US Q4 GDP (second reading) +4.1% vs +4.2% expected

Fourth quarter 2020 GDP estimate

US Q4 GDP (second reading) chart
  • First reading was +4.0%
  • Final Q3 reading was +33.4%
  • Personal consumption +2.4% vs +2.5% expected
  • GDP price index +2.1% vs +2.0% expected
  • Core PCE +1.4% vs +1.4% expected
  • Deflator +2.0%
  • Full report

  • Ex motor vehicles +4.7% vs +4.5% prelim
  • Final sales +3.0% vs +3.0% prelim
  • Inventories added 1.11 pp to GDP vs 1.04 in prelim report
  • Business investment +14.0% vs +13.8% prelim
  • Business investment in equipment +25.7% vs +24.9% prelim
  • Exports +21.8% vs +22.0% prelim
  • Imports +29.6% vs +29.5% prelim
  • Home investment +35.8% vs +33.5% prelim
The consumer was a tad weaker in Q4 than initial reports while business and home investment was a bit stronger. Overall, I don’t see anything here that will bleed into Q1 2021.

US Q2 GDP second reading -31.7% vs -32.5% expected

The second reading on Q2 gross domestic product

US GDP second reading Q2 2020
  • The first estimate was -32.9%
  • Q1 was -2.5%
  • Final sales -28.5% vs -29.3% prelim
  • Business investment -26.0% vs -27.0% prelim
  • Consumer spending -34.1% vs -34.6% prelim
  • Exports -63.2% vs -64.1% prelim
  • Imports -54.0% vs -53.4% prelim
  • Inventory change -$286.4B vs -$315.5B prelim
  • GDP deflator -2.3% vs -2.0% expected
  • Full release
Despite the headline, there’s more good news here than bad. The revision higher in inventories means that inventory rebuilding will be less of a tailwind in Q3 and Q4 than anticipated. The drop in inflation also added to real GDP.
“In the second estimate, real GDP decreased 31.7 percent in the second quarter, an upward revision of 1.2 percentage points from the previous estimate issued last month. The revision primarily reflected upward revisions to private inventory investment and PCE,” the BEA said in the release.

Germany Q2 final GDP -9.7% vs -10.1% q/q prelim

Latest data released by Destatis – 25 August 2020

  • Non-seasonally adjusted GDP -11.3% vs -11.7% y/y prelim
  • Working day adjusted GDP -11.3% vs -11.7% y/y prelim
  • Private consumption -10.9% vs -9.8% q/q expected
  • Prior -3.2%; revised to -2.5%
  • Government spending +1.5% vs +1.5% q/q expected
  • Prior +0.2%; revised to +0.6%
  • Capital investment -7.9% vs -12.2% q/q expected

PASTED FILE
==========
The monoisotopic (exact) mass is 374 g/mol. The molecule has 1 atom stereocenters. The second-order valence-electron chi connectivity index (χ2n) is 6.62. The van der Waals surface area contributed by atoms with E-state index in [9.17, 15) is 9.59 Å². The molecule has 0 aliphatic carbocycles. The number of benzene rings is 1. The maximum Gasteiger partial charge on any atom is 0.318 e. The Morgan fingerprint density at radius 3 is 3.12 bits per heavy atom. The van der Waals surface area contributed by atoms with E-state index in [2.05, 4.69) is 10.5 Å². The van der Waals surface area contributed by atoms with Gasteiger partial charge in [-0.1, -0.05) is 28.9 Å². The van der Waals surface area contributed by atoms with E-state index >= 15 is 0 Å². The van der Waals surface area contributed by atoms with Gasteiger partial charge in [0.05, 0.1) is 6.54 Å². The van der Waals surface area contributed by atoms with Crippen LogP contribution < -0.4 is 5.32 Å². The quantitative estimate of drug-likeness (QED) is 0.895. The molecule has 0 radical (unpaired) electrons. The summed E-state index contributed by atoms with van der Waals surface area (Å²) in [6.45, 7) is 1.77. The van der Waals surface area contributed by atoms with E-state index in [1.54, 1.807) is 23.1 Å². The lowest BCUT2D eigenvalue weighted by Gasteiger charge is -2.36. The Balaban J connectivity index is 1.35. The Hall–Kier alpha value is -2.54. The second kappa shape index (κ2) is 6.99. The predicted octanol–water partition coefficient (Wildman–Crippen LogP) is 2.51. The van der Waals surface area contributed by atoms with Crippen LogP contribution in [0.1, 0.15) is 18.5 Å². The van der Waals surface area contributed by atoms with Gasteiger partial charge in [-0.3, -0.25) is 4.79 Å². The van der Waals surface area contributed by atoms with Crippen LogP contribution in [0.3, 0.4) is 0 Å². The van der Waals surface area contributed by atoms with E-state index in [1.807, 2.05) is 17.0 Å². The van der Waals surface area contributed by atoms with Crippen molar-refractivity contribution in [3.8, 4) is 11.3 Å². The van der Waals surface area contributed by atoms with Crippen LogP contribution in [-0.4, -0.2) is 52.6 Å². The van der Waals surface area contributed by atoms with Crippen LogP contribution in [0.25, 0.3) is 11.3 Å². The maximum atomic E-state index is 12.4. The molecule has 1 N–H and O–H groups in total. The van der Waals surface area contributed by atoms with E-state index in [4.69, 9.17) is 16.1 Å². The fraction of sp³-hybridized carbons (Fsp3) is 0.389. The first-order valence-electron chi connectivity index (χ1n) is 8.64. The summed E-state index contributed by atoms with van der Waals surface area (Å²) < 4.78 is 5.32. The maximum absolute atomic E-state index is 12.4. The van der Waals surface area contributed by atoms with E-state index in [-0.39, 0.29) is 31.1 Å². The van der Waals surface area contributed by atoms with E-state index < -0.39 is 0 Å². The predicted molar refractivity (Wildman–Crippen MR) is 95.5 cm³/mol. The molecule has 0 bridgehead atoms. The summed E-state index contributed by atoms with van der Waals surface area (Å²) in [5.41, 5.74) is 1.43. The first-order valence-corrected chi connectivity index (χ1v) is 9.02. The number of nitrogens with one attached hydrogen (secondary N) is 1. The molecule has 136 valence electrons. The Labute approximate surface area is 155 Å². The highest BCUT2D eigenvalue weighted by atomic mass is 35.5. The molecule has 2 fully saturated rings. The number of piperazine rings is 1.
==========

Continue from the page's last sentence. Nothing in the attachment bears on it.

• Prior -0.2%; revised to -0.5%
Slight delay in the release by the source. The preliminary report can be found here.
The German economy shrank by slightly less than initially estimated, but it still is the biggest quarterly contraction on record amid the fallout from lockdown measures and the virus outbreak in general from April to June.
There was a heavy drag on consumption/spending but that is largely unsurprising and that contributed to the sharp decline in economic activity seen last quarter.

US storms – Oil producers on Saturday shut 13% of crude oil production ahead of Laura and Marco

Weekend news on industry response to approach of Gulf storms, posting ICYMI:

Via Reuters:
  • Producers halted 240,785 barrels per day of oil production and 119 million cubic feet per day of natural gas output before noon on Saturday, said regulator U.S. Bureau of Safety and Environmental Enforcement.
  • Crews were evacuated from six production and four drilling rigs. Another seven drilling vessels were moved out of the storms’ paths

Japan GDP preliminary for Q2 -7.8% q/q (vs. expected -7.5%)

Japan GDP preliminary for Q2 2020, capturing the impact of the COVID-19 outbreak and response

GDP sa -7.8% q/q  , a miss on already ugly low expectations

  • expected -7.5%, prior -0.6%

GDP annualised sa -27.8% q/q (ps when you see screaming headlines that Japan’s economy has shrunken 30% …. it hasn’t, but this is what the economically illiterate are referring to – you’ll know better)

  • expected -26.9%, prior -2.2%

GDP nominal -7.4% q/q

  • expected -6.5%, prior -0.5%

GDP deflator (an inflation indication) %

  • expected 1.7%, prior 0.9%

Private consumption -8.2%

  • expected -6.9% q/q, prior -0.8%

Business spending -1.5% … if there is some not quite so bad news to take away from the data release this smaller than expected drop in capex is it

  • expected -4.0%, prior -1.7%
This is the 3rd consecutive quarter of GDP contraction for Japan.
Japan is a net exporters, the decline in demand offshore has taken a heavy toll on shipments – Q2 exports fell at their fastest since Q1 2009 (GFC influence) and external demand has subtracted the biggest hit from GDP since 1980 (based on comparable data).
ps. yen is doing little on the data release.

Japan final Q1 GDP -0.6% q/q

January to March economic growth data from Japan. Old, old news by now.

  • GDP sa q/q -0.6%, prior -0.6%
  • GDP annualised sa q/q -2.2%, prior -2.2%